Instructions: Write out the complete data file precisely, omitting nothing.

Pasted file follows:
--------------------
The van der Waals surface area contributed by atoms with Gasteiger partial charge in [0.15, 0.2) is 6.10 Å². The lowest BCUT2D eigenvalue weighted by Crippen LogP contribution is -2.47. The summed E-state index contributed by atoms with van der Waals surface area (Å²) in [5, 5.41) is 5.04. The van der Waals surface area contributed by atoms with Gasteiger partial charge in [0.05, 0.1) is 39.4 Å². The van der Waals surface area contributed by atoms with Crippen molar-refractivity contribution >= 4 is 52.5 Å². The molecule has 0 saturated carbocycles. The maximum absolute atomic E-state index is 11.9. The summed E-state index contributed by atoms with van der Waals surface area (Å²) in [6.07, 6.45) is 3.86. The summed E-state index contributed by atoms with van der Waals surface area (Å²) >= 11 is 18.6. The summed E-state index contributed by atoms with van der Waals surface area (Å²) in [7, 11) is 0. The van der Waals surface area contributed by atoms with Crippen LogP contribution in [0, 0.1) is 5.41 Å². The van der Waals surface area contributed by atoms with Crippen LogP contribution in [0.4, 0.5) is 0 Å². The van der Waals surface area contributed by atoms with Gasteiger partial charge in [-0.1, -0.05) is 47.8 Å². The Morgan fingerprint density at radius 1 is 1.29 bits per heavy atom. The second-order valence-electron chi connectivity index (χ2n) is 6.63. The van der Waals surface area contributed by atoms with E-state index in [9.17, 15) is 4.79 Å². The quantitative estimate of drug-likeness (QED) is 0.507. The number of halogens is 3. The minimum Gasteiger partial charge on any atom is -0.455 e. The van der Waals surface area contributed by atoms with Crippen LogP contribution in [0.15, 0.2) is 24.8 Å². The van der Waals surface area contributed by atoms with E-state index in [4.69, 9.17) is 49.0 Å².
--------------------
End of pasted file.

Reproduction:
The van der Waals surface area contributed by atoms with Gasteiger partial charge in [0.15, 0.2) is 6.10 Å². The lowest BCUT2D eigenvalue weighted by Crippen LogP contribution is -2.47. The summed E-state index contributed by atoms with van der Waals surface area (Å²) in [5, 5.41) is 5.04. The van der Waals surface area contributed by atoms with Gasteiger partial charge in [0.05, 0.1) is 39.4 Å². The van der Waals surface area contributed by atoms with Crippen molar-refractivity contribution >= 4 is 52.5 Å². The molecule has 0 saturated carbocycles. The maximum absolute atomic E-state index is 11.9. The summed E-state index contributed by atoms with van der Waals surface area (Å²) in [6.07, 6.45) is 3.86. The summed E-state index contributed by atoms with van der Waals surface area (Å²) >= 11 is 18.6. The summed E-state index contributed by atoms with van der Waals surface area (Å²) in [7, 11) is 0. The van der Waals surface area contributed by atoms with Crippen LogP contribution in [0, 0.1) is 5.41 Å². The van der Waals surface area contributed by atoms with Crippen LogP contribution in [0.4, 0.5) is 0 Å². The van der Waals surface area contributed by atoms with Gasteiger partial charge in [-0.1, -0.05) is 47.8 Å². The Morgan fingerprint density at radius 1 is 1.29 bits per heavy atom. The second-order valence-electron chi connectivity index (χ2n) is 6.63. The van der Waals surface area contributed by atoms with E-state index in [9.17, 15) is 4.79 Å². The quantitative estimate of drug-likeness (QED) is 0.507. The number of halogens is 3. The minimum Gasteiger partial charge on any atom is -0.455 e. The van der Waals surface area contributed by atoms with Crippen LogP contribution in [0.15, 0.2) is 24.8 Å². The van der Waals surface area contributed by atoms with E-state index in [4.69, 9.17) is 49.0 Å².